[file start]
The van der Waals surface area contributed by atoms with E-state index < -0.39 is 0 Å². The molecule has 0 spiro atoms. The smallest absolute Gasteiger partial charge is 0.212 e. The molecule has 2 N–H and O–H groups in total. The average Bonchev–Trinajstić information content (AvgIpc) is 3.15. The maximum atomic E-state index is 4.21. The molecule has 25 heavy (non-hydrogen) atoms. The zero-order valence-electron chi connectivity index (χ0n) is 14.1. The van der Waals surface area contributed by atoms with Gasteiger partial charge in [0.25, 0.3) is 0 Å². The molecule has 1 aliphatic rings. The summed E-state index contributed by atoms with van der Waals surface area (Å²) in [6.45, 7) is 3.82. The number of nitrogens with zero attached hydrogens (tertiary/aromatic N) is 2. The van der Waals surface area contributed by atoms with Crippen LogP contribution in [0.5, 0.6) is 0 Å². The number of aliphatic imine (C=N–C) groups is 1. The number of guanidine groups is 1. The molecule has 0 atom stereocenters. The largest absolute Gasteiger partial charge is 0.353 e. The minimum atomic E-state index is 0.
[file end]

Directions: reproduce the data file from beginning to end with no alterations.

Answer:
The van der Waals surface area contributed by atoms with E-state index < -0.39 is 0 Å². The molecule has 0 spiro atoms. The smallest absolute Gasteiger partial charge is 0.212 e. The molecule has 2 N–H and O–H groups in total. The average Bonchev–Trinajstić information content (AvgIpc) is 3.15. The maximum atomic E-state index is 4.21. The molecule has 25 heavy (non-hydrogen) atoms. The zero-order valence-electron chi connectivity index (χ0n) is 14.1. The van der Waals surface area contributed by atoms with Gasteiger partial charge in [0.25, 0.3) is 0 Å². The molecule has 1 aliphatic rings. The summed E-state index contributed by atoms with van der Waals surface area (Å²) in [6.45, 7) is 3.82. The number of nitrogens with zero attached hydrogens (tertiary/aromatic N) is 2. The van der Waals surface area contributed by atoms with Crippen LogP contribution in [0.5, 0.6) is 0 Å². The number of aliphatic imine (C=N–C) groups is 1. The number of guanidine groups is 1. The molecule has 0 atom stereocenters. The largest absolute Gasteiger partial charge is 0.353 e. The minimum atomic E-state index is 0.